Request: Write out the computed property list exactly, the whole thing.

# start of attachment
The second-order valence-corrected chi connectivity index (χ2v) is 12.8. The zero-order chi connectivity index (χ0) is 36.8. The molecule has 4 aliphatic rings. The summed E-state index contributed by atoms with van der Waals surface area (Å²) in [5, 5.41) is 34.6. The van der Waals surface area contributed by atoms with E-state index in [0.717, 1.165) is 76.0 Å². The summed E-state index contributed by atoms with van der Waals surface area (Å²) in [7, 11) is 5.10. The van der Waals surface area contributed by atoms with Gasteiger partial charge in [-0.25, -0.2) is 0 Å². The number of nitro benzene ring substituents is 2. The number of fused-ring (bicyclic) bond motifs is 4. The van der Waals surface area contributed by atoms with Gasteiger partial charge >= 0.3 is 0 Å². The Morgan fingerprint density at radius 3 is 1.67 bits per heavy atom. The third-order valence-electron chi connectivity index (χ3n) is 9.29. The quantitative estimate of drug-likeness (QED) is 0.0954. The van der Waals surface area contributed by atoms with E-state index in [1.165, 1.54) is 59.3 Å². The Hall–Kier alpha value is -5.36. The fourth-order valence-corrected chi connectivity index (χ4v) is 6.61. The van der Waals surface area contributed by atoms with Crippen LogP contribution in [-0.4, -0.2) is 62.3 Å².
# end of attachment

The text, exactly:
The second-order valence-corrected chi connectivity index (χ2v) is 12.8. The zero-order chi connectivity index (χ0) is 36.8. The molecule has 4 aliphatic rings. The summed E-state index contributed by atoms with van der Waals surface area (Å²) in [5, 5.41) is 34.6. The van der Waals surface area contributed by atoms with E-state index in [0.717, 1.165) is 76.0 Å². The summed E-state index contributed by atoms with van der Waals surface area (Å²) in [7, 11) is 5.10. The van der Waals surface area contributed by atoms with Gasteiger partial charge in [-0.25, -0.2) is 0 Å². The number of nitro benzene ring substituents is 2. The number of fused-ring (bicyclic) bond motifs is 4. The van der Waals surface area contributed by atoms with Gasteiger partial charge >= 0.3 is 0 Å². The Morgan fingerprint density at radius 3 is 1.67 bits per heavy atom. The third-order valence-electron chi connectivity index (χ3n) is 9.29. The quantitative estimate of drug-likeness (QED) is 0.0954. The van der Waals surface area contributed by atoms with E-state index in [1.165, 1.54) is 59.3 Å². The Hall–Kier alpha value is -5.36. The fourth-order valence-corrected chi connectivity index (χ4v) is 6.61. The van der Waals surface area contributed by atoms with Crippen LogP contribution in [-0.4, -0.2) is 62.3 Å².